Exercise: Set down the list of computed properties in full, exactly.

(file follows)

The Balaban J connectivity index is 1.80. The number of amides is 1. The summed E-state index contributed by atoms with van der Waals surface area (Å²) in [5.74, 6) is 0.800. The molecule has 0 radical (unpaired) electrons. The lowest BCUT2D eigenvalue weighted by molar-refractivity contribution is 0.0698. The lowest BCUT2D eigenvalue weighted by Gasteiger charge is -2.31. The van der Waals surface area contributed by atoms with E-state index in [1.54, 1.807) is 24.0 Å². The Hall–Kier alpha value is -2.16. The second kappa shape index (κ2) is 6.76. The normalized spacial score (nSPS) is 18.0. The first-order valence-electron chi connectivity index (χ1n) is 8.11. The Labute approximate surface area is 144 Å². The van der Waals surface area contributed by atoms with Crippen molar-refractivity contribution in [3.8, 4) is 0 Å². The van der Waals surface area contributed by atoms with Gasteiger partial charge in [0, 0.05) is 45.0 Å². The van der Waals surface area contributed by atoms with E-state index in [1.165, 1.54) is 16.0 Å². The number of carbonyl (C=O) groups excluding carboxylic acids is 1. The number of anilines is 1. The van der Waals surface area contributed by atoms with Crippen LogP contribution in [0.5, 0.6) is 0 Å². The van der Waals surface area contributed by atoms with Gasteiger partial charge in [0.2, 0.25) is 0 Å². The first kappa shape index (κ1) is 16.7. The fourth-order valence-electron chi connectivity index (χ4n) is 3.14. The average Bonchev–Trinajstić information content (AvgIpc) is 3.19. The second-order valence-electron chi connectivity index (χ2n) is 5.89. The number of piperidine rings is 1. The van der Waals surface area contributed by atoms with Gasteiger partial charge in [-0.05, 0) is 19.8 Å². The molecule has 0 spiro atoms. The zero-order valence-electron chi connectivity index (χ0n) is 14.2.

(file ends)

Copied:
The Balaban J connectivity index is 1.80. The number of amides is 1. The summed E-state index contributed by atoms with van der Waals surface area (Å²) in [5.74, 6) is 0.800. The molecule has 0 radical (unpaired) electrons. The lowest BCUT2D eigenvalue weighted by molar-refractivity contribution is 0.0698. The lowest BCUT2D eigenvalue weighted by Gasteiger charge is -2.31. The van der Waals surface area contributed by atoms with E-state index in [1.54, 1.807) is 24.0 Å². The Hall–Kier alpha value is -2.16. The second kappa shape index (κ2) is 6.76. The normalized spacial score (nSPS) is 18.0. The first-order valence-electron chi connectivity index (χ1n) is 8.11. The Labute approximate surface area is 144 Å². The van der Waals surface area contributed by atoms with Crippen molar-refractivity contribution in [3.8, 4) is 0 Å². The van der Waals surface area contributed by atoms with Gasteiger partial charge in [0, 0.05) is 45.0 Å². The van der Waals surface area contributed by atoms with E-state index in [1.165, 1.54) is 16.0 Å². The number of carbonyl (C=O) groups excluding carboxylic acids is 1. The number of anilines is 1. The van der Waals surface area contributed by atoms with Crippen LogP contribution in [0.5, 0.6) is 0 Å². The van der Waals surface area contributed by atoms with Gasteiger partial charge in [0.2, 0.25) is 0 Å². The first kappa shape index (κ1) is 16.7. The fourth-order valence-electron chi connectivity index (χ4n) is 3.14. The average Bonchev–Trinajstić information content (AvgIpc) is 3.19. The second-order valence-electron chi connectivity index (χ2n) is 5.89. The number of piperidine rings is 1. The van der Waals surface area contributed by atoms with Gasteiger partial charge in [-0.05, 0) is 19.8 Å². The molecule has 0 spiro atoms. The zero-order valence-electron chi connectivity index (χ0n) is 14.2.